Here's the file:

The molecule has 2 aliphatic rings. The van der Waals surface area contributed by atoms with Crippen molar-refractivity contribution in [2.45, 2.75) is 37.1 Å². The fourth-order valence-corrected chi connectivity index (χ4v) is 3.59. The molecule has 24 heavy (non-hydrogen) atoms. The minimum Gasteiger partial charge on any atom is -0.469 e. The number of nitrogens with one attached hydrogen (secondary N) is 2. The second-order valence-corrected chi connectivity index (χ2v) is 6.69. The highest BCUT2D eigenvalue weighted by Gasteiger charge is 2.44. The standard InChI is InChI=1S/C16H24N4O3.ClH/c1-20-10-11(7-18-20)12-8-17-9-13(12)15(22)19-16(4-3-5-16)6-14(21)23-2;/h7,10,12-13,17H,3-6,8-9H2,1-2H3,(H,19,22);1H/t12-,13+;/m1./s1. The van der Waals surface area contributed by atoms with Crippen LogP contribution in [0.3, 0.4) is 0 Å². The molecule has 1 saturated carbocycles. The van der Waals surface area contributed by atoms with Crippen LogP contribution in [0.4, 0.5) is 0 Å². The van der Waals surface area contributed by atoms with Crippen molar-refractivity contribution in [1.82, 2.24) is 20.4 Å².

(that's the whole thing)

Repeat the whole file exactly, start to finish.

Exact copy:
The molecule has 2 aliphatic rings. The van der Waals surface area contributed by atoms with Crippen molar-refractivity contribution in [2.45, 2.75) is 37.1 Å². The fourth-order valence-corrected chi connectivity index (χ4v) is 3.59. The molecule has 24 heavy (non-hydrogen) atoms. The minimum Gasteiger partial charge on any atom is -0.469 e. The number of nitrogens with one attached hydrogen (secondary N) is 2. The second-order valence-corrected chi connectivity index (χ2v) is 6.69. The highest BCUT2D eigenvalue weighted by Gasteiger charge is 2.44. The standard InChI is InChI=1S/C16H24N4O3.ClH/c1-20-10-11(7-18-20)12-8-17-9-13(12)15(22)19-16(4-3-5-16)6-14(21)23-2;/h7,10,12-13,17H,3-6,8-9H2,1-2H3,(H,19,22);1H/t12-,13+;/m1./s1. The van der Waals surface area contributed by atoms with Crippen LogP contribution in [0.3, 0.4) is 0 Å². The molecule has 1 saturated carbocycles. The van der Waals surface area contributed by atoms with Crippen LogP contribution in [0.4, 0.5) is 0 Å². The van der Waals surface area contributed by atoms with Crippen molar-refractivity contribution in [1.82, 2.24) is 20.4 Å².